Yoga has long been a popular way for adults to increase their flexibility and reduce stress. While children — even those who can barely toddle onto a mat —have different needs than grown–ups. Numerous studies have shown that practicing yoga can have positive impacts on children’s development and physical and mental health as well.
Among those benefits are learning how to regulate emotions, improving focus, increasing body awareness and coordination, and helping to reduce stress and anxiety, according to a 2014 study from Frontiers in Psychiatry. Research has also suggested that the practice can be particularly helpful for kids with special needs, said Samantha Conway, a yoga teacher based in Sierra Vista.
“(Kids’) minds are extremely adaptive, and they’re highly influential, and yoga has this unique capability to help children with many aspects of their lives,” said Conway, who recently began offering a weekly kid’s yoga class at Thrive, A Wellness Center at Canyon Vista Medical Center.
Conway, whose little brother has autism, took a specialized training course for teaching yoga for children with special needs after seeing how beneficial it could be for young children, she said.
“When I took (the training,) we talked a lot about how children can be helped with body awareness — especially actions like crossing the midline, that’s really good for integrating information in the brain,” Conway said. “It helps them regulate emotions, and it helps kids communicate more with their parents.”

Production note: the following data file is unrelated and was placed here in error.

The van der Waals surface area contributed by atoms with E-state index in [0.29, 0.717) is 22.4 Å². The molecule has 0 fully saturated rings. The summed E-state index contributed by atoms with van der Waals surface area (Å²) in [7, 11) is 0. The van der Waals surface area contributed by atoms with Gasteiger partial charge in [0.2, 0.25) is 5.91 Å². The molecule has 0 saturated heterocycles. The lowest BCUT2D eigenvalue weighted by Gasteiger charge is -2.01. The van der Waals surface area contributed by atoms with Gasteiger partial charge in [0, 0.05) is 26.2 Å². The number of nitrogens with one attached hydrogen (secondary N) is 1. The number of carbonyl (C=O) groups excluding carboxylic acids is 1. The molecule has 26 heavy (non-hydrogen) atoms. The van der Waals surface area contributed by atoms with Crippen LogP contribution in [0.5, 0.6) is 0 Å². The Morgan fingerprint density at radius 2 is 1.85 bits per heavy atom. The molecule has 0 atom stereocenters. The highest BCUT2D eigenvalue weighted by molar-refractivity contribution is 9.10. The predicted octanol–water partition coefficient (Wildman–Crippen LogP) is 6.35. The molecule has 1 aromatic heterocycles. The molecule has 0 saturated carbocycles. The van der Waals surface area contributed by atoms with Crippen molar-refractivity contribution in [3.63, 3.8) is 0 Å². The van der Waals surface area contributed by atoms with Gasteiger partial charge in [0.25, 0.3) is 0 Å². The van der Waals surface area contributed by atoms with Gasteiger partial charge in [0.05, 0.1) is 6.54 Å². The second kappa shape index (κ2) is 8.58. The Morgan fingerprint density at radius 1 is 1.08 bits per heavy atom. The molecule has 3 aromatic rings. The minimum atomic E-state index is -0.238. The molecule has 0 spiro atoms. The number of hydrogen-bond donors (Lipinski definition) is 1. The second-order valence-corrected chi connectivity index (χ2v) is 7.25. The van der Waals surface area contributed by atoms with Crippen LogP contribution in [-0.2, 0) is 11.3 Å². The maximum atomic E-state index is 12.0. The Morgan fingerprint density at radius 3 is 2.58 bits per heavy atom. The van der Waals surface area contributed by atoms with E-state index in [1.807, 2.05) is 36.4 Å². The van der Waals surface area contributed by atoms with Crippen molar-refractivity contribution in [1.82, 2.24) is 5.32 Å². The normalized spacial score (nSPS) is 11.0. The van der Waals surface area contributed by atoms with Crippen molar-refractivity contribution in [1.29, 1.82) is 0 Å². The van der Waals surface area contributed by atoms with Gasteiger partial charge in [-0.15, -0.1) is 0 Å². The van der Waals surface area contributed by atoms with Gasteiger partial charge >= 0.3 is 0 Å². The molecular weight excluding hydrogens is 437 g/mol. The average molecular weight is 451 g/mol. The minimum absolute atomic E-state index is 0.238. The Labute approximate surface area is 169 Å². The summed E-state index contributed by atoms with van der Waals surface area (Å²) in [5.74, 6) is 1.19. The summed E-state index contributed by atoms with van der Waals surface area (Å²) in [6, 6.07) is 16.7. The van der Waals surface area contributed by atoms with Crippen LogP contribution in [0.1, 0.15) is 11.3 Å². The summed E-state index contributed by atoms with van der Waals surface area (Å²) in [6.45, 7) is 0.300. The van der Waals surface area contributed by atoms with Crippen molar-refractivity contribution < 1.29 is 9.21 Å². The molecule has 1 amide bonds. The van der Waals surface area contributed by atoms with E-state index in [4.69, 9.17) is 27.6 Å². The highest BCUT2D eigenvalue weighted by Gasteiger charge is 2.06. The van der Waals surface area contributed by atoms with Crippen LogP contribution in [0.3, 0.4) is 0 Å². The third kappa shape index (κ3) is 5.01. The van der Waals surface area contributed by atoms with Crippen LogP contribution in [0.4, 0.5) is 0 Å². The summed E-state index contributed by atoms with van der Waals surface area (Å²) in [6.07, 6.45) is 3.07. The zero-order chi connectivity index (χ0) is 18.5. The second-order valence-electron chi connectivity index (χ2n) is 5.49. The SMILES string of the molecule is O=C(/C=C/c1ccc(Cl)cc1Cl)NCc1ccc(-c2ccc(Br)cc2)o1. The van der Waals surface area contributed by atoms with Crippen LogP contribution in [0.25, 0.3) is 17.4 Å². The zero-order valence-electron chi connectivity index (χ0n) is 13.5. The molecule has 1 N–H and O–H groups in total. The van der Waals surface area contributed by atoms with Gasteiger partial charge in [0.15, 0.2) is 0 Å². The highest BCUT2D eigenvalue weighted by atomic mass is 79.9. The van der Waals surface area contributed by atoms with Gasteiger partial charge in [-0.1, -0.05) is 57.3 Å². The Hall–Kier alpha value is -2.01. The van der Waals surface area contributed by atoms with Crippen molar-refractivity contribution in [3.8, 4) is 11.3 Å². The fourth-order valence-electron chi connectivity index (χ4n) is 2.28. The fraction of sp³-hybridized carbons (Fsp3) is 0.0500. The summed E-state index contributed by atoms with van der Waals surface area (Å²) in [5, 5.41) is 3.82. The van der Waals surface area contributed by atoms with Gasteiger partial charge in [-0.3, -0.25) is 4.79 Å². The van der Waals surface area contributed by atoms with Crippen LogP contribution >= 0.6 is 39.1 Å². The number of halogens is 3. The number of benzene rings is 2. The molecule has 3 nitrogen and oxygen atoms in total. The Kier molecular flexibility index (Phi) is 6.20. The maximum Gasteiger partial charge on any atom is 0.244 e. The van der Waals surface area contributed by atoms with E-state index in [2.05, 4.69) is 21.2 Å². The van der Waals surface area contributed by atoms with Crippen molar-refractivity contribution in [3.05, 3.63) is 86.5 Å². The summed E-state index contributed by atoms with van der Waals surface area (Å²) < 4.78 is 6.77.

While more schools and studios have been offering yoga classes for kids in recent years, it has long been a practice in India, said Bisbee-based yoga teacher Sharron Stetter. Stetter offers a free weekly yoga class for kids at the Copper Queen Library in Bisbee.
“My teacher training in India included teaching to children,” she said. “I would watch these children’s classes and watch children sit in meditation with such calmness and ability to sit still that it blew my mind, so I was like, we need to do more of this in the U.S!”
Stetter has found that some of the benefits of yoga, including breathing techniques that help clear the mind, can be especially helpful for children with attention deficit disorders, she said.
“Kids, I think, go through an awful lot of stress when school age knocks on the door,” she said. “It’s a very unnerving situation for children, and that’s why it’s essential for kids to learn to control their emotions, and learn how to calm their thoughts.”
A kid’s yoga class proceeds quite differently than an adult class, depending on the age range and abilities of children in the class. For example, Conway says that when she teaches special needs children, some of whom might have a sensory processing disorder, she is careful not to overload their senses with music and other stimuli, and often uses flash cards to show the poses she is teaching.
Kid’s yoga classes are much more “fluid,” than an adult class, said Stetter.
“In the kids class you’ve got to be ready to do whatever it is that the day presents to you,” she said.
The class Stetter teaches at the Copper Queen Library is open to children ages 3-8. The classes Conway offers in Sierra Vista are for 5-8 year olds and 9-12 year olds. Conway also can offer private classes for younger children or children who would do better outside a group setting, she said.
For more information about the classes, visit https://www.canyonvista medicalcenter.com/community/wellness-depot/ or https://www.bisbeeaz.gov/2155/Copper-Queen-Library.